In the Garden:
Western Mountains and High Plains
Field bindweed, shown here twining around and through a rock wall in my garden, is one of my most problematic weeds.
Thoughts on Weed Control
Despite the dry conditions in my yard and garden, weeds flourish and bloom. Their one goal is to grow, flower, and reproduce. One thing I've learned over the course of my career as I gardened in various places throughout the region -- weeds don't have to be a bad thing.
When I was a child, I watched my Italian grandmother put weeds to use in the kitchen. She taught me that when certain weeds are in their juvenile stages, they are good for the eating. A spicy dandelion salad with balsamic vinegar and hard-boiled eggs was served regularly in the spring. Even purslane was used in salad recipes. Before the chicory bloomed, young rosettes were harvested and torn into pieces for fresh greens.
Perennial weeds that return with a vengeance, year after year, are perhaps the most disliked. One of my weed nemeses is tenacious field bindweed. It invades my vegetable garden with its deep roots and aggressive growth that twines in and around the rock walls.
Many homeowners control weeds by spraying with herbicides, much as many farmers do. However, in many instances, homeowners use weed killers at much higher rates and more frequently than the farmers, a consequence of the reasoning that if a little is good, more is better. But using more than is needed increases the likelihood of harm to plants and the environment. So if you choose to use herbicides, read and follow the label directions carefully. When it says to mix one teaspoon of the herbicide per gallon of water, for example, add just one teaspoon, not several.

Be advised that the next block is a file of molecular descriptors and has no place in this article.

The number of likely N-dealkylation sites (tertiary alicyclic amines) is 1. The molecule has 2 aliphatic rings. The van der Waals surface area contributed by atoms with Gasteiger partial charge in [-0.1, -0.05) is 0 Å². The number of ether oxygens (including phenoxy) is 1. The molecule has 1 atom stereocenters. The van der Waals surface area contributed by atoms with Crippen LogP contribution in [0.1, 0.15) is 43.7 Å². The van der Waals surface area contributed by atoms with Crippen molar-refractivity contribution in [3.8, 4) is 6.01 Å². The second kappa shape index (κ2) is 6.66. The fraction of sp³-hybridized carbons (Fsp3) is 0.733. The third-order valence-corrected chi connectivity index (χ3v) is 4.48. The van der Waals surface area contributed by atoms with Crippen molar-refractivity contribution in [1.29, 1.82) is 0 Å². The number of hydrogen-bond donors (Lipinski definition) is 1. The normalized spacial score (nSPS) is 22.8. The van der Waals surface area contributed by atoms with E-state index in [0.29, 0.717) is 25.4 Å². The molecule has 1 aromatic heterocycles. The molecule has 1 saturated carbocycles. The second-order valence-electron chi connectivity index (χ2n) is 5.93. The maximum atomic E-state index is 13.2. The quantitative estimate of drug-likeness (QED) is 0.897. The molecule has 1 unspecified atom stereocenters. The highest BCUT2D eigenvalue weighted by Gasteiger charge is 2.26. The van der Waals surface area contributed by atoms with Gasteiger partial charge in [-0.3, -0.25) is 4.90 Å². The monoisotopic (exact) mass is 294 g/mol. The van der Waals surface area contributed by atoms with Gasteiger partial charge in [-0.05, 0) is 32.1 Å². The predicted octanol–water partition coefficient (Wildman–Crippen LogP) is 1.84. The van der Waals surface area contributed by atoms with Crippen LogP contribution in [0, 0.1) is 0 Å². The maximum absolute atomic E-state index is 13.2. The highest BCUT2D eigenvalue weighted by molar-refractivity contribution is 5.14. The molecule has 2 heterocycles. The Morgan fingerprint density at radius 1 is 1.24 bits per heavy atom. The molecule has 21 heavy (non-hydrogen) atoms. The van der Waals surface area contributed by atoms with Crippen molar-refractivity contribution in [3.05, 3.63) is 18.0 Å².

Better yet, if you learn how weeds grow and understand their life cycles, then we you develop strategies to control them more safely and effectively. Digging and hoeing weeds when they are young and vulnerable often eliminates the need to use chemicals. When weeds are allowed to grow and develop a deeper roots system, they become much harder they are to control.
Deeper and less frequent watering of your lawn will discourage many weeds including crabgrass, purslane, and spurge. In addition, mowing frequently and maintaining a height of two inches or more will help choke out weeds like dandelions.
Homemade remedies can be effective, too. My grandmother used full strength vinegar to spot treat weeds in the vegetable garden without harming her tomatoes and peppers. Did you know that a shovelful of full strength chicken manure will burn out a weed? Even table salt was used to kill small tree stumps. Just be careful with the salt, as it can sterilize the soil and leach into other areas with watering.
So next time, before you reach for a bottle of weed killer, take a moment to consider other methods for controlling weeds that are friendlier to your yard and garden.
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